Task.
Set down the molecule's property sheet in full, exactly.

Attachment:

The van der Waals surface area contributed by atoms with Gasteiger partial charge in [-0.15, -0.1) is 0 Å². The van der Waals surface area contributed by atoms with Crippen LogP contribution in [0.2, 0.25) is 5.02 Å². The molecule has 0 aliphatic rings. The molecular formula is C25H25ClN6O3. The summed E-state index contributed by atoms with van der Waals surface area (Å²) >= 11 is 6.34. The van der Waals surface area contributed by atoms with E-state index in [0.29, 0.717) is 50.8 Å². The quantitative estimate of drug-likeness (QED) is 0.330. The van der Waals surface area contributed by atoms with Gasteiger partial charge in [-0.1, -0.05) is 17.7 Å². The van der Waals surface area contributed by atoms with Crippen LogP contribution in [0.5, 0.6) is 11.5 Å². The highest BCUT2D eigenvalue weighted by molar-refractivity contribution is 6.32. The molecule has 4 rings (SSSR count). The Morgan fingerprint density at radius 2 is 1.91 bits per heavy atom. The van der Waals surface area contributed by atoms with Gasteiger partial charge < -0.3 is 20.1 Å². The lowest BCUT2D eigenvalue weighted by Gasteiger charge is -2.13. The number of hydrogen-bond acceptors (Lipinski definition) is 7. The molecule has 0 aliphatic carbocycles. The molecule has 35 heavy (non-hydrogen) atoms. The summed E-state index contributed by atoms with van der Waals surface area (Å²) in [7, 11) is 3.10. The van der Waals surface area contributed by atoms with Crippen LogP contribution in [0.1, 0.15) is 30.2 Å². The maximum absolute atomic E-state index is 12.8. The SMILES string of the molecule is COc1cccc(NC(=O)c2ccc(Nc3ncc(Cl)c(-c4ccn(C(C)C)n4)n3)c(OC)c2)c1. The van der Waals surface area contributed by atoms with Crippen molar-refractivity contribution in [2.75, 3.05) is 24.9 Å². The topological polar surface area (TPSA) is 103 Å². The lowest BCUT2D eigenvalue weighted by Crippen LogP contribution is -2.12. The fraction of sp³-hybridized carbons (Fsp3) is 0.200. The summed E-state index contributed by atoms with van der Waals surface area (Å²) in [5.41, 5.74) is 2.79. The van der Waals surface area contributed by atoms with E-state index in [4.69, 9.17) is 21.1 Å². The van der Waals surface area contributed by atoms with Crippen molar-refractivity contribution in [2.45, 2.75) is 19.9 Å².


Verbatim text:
The van der Waals surface area contributed by atoms with Gasteiger partial charge in [-0.15, -0.1) is 0 Å². The van der Waals surface area contributed by atoms with Crippen LogP contribution in [0.2, 0.25) is 5.02 Å². The molecule has 0 aliphatic rings. The molecular formula is C25H25ClN6O3. The summed E-state index contributed by atoms with van der Waals surface area (Å²) >= 11 is 6.34. The van der Waals surface area contributed by atoms with E-state index in [0.29, 0.717) is 50.8 Å². The quantitative estimate of drug-likeness (QED) is 0.330. The van der Waals surface area contributed by atoms with Gasteiger partial charge in [-0.1, -0.05) is 17.7 Å². The van der Waals surface area contributed by atoms with Crippen LogP contribution in [0.5, 0.6) is 11.5 Å². The highest BCUT2D eigenvalue weighted by molar-refractivity contribution is 6.32. The molecule has 4 rings (SSSR count). The Morgan fingerprint density at radius 2 is 1.91 bits per heavy atom. The van der Waals surface area contributed by atoms with Gasteiger partial charge < -0.3 is 20.1 Å². The lowest BCUT2D eigenvalue weighted by Gasteiger charge is -2.13. The number of hydrogen-bond acceptors (Lipinski definition) is 7. The molecule has 0 aliphatic carbocycles. The molecule has 35 heavy (non-hydrogen) atoms. The summed E-state index contributed by atoms with van der Waals surface area (Å²) in [7, 11) is 3.10. The van der Waals surface area contributed by atoms with Crippen LogP contribution in [0.1, 0.15) is 30.2 Å². The maximum absolute atomic E-state index is 12.8. The SMILES string of the molecule is COc1cccc(NC(=O)c2ccc(Nc3ncc(Cl)c(-c4ccn(C(C)C)n4)n3)c(OC)c2)c1. The van der Waals surface area contributed by atoms with Crippen molar-refractivity contribution in [2.75, 3.05) is 24.9 Å². The topological polar surface area (TPSA) is 103 Å². The lowest BCUT2D eigenvalue weighted by Crippen LogP contribution is -2.12. The fraction of sp³-hybridized carbons (Fsp3) is 0.200. The summed E-state index contributed by atoms with van der Waals surface area (Å²) in [5.41, 5.74) is 2.79. The van der Waals surface area contributed by atoms with E-state index in [4.69, 9.17) is 21.1 Å². The van der Waals surface area contributed by atoms with Crippen molar-refractivity contribution in [2.45, 2.75) is 19.9 Å².